This paradigm of the publishing industry was still largely in place when I graduated from college in 1986 and took a job working for two editors – one fiction and one nonfiction – at Ballantine Books, a division of Random House. Writers were still submitting their typed manuscripts through the mail. We had stacks and stacks of rubber-band-bound manuscripts in manila-padded envelopes in the office, towering so high they threatened to topple. I typed up the rejection letters that my editor bosses had written by hand on yellow legal pads, typed out the writer’s addresses on the envelopes, and walked them down to the mailroom.

 

A Seismic Shift in Publishing

Soon after I started at Random House, however, things began to change. Writers began to use word processors and to submit their work printed out by dot matrix printers or saved on floppy discs. Communication could happen instantly by fax machine. I took a job at a slick city magazine, and when I started, the art department was still cutting and pasting the text to lay out the pages. They used X-Acto knives and glue. While I was there, we were introduced to a digital graphical layout system, which was magical in its power and functionality, and wildly glitchy.

We all know what happened next: The world sped up – fast. The Internet, email, social media, and digital tools arose to allow content to be easily, instantly, and widely disseminated. In a relatively short period of time, the tools to self-publish became available, and e-books began grabbing significant market share. The sea changes that had already hit the music industry hit publishing, and now anyone could easily and instantly publish anything they wanted. And if they could find a way to connect with an audience, they could produce a hit and, in some cases, make a lot of money without ever bringing in a publishing professional.

The traditional publishing industry did not react very quickly to these changes – and in some cases, they still haven’t fully adapted. A case in point is the fact that a traditionally published book still takes approximately a year and a half to go from finished manuscript to finished book. Contrast that with the fact that an independently published e-book could be made available in, well, a few hours.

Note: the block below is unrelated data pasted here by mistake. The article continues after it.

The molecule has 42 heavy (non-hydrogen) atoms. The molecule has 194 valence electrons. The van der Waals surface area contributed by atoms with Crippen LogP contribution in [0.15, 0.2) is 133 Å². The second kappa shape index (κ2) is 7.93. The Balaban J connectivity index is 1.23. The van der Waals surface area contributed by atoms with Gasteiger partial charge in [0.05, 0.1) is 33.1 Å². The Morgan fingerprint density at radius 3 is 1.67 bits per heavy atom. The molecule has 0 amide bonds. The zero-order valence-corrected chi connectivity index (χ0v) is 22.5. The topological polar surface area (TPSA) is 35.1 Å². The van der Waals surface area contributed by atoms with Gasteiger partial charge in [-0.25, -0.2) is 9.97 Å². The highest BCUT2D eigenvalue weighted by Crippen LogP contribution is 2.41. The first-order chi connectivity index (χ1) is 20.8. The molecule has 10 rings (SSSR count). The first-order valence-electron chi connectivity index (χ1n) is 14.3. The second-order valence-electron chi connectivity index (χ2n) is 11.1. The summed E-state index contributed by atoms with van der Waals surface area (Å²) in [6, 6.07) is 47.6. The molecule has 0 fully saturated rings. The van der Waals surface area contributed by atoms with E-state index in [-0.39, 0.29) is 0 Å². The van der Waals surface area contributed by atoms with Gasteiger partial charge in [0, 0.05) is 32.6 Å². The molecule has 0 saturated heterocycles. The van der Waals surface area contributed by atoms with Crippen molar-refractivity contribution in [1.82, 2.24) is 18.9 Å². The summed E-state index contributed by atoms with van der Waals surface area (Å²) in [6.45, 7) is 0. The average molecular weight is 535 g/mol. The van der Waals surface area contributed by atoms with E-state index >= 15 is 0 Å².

As their businesses got pushed and squeezed by the changes, publishers began to spend less and less time nurturing writers. Editors became more focused on acquisition – finding and purchasing books that would be big hits – and less focused on editorial development. There simply wasn’t time for them to work with writers in the way they used to. They needed to find books and produce books and get books into the hands of readers faster than they used to. They needed projects that were less of a risk, or in other words, already finished, already well-polished, and, increasingly, with the promise of big sales built into the mix.  

One person I spoke to who until recently worked as an acquisitions editor at a major publishing house said that she shepherded 50 books a year through the system. There is not much room in that program for nurturing the writer or developing an idea or building a career.

And so the work that used to be done by in-house editors – the slow work of developing books from scratch, polishing a work to perfection and helping writers improve their craft – started to be outsourced to freelance editors and book coaches, and in some cases, to agents who have an affinity for the hands-on developmental process.

A book coach is like a shepherd. We are committed to guiding you through the development of your entire book project -- from idea to solid rough draft; from rough draft to revised draft; from revised draft to ready-to-pitch or -publish draft.

Working with a book coach is an investment in your career.  It’s making a statement that you are serious about your work. When you work with a book coach, you are no longer trying to DIY the complex undertaking of writing a book that engages a reader. You are seeking sustained professional help.

Next week, I’ll talk about the DIY mentality when it comes to writing books, and about how to know whom to trust with your writing when you’re ready to make the investment.